Providing vital support to start ups during a challenging economic period, the British Business Bank’s Start Up Loans programme has been expanded. It now includes start-ups that have been trading for up to three years and second Start Up Loans are now available to eligible businesses that have been trading for up to five years. The programme previously provided finance to start-ups which had been trading for up to two years.
Start Up Loans’ expansion follows the 2021/22 Spending Review, at which the government made the commitment to provide 33,000 loans to the programme over the next three years. The scheme has already delivered more than 97,000 loans worth £900m to new business owners across the UK since 2012.
Start Up Loans provides funding at a fixed interest rate of 6%, as well as 12 months’ mentoring to its recipients, further supporting aspiring business owners in every corner of the United Kingdom. Start Up Loans’ impact has been particularly noticeable among individuals who might find it difficult to secure loans from traditional lenders.
Case study: Victoria Orr, founder of Amandla Ubuntu from Hexham Northumberland
One such business owner to have taken out a second loan with the programme is Victoria Orr, founder of Amandla Ubuntu from Hexham Northumberland. Her business is a social enterprise selling South African arts & crafts that provide sustainable incomes to artists and crafters in their communities.
Having previously held a position as a senior executive in an education charity, and a handful of global leadership positions at large corporates such as Amazon and Marriott, Victoria realised she needed to do something more fulfilling. She took out her first loan with Start Up Loans in June 2021 for £5,000, alongside £7,000 of her own savings. She then took out a second loan of £6,000.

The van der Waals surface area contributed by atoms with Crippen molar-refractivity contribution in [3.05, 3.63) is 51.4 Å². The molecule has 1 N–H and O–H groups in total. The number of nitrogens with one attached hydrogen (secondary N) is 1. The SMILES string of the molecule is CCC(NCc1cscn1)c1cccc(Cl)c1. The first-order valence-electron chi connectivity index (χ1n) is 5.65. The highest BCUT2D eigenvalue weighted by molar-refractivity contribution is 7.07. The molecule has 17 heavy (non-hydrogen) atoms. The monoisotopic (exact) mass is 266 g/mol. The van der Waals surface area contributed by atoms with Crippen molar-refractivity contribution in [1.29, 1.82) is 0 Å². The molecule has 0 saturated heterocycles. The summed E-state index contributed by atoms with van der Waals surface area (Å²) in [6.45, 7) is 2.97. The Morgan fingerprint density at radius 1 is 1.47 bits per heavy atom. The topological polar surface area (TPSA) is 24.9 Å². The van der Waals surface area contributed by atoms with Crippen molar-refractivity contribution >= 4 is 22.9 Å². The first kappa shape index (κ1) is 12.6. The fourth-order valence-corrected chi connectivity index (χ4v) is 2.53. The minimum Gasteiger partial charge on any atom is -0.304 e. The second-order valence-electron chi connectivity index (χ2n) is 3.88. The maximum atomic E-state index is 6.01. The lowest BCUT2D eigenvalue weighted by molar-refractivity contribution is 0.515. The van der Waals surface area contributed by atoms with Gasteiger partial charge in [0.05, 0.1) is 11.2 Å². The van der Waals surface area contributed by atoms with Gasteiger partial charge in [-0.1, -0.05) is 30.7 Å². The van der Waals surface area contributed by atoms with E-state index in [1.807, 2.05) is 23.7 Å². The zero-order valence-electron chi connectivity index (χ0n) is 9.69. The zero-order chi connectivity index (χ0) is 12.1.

She said: “As a passionate feminist and proud South African, I wanted to launch something that really made a difference to women. Each purchase made also supports survivors of gender-based violence at the Saartjie Baartman Centre in Cape Town.
“The initial loan funds were invaluable in helping me get up and running – I used them to build up my website, purchase initial stock, trial various advertising and marketing options, and a stand for a trade show to showcase the products. The level of support I received when applying for my second loan was fantastic and is something I didn’t feel I’d get from other lenders. I used it pay for additional exhibition display stands, a photography light studio and new stock, which made a huge difference to my sales in the run up to busy retail moments.”
Richard Bearman, Managing Director of Start Up Loans, said:“We are delighted to be able to extend the reach of the Start Up Loans programme to help support businesses, including those who need extra support during a challenging economic environment. This extension of the programme will enable us to work with those businesses that had perhaps just got going when the pandemic hit, or are ready to consolidate and grow their businesses now that they are back on their feet. We want to ensure that these businesses do not get left behind.
“We have always been committed to providing support and funding to smaller businesses that hail from every corner of the country, with entrepreneurial ambitions across all industry sectors. Having delivered more than £900m in loans highlights our continued efforts to help people from a diverse array of backgrounds achieve their business goals.”
Business Secretary Jacob Rees-Mogg said: “This government is relentlessly focused on driving growth to create better jobs, boost wages and fund our vital public services like the NHS. Encouraging entrepreneurship and new businesses to thrive is critical to growing the economy and raising living standards. From a hair salon in Wales, to a furniture business in Northern Ireland and a cake seller in the Lake District, expanding the Start Up Loans Scheme will support these small businesses through this challenging period and position them to grow – creating jobs and opportunities across the UK.”
Breakdown of loans by region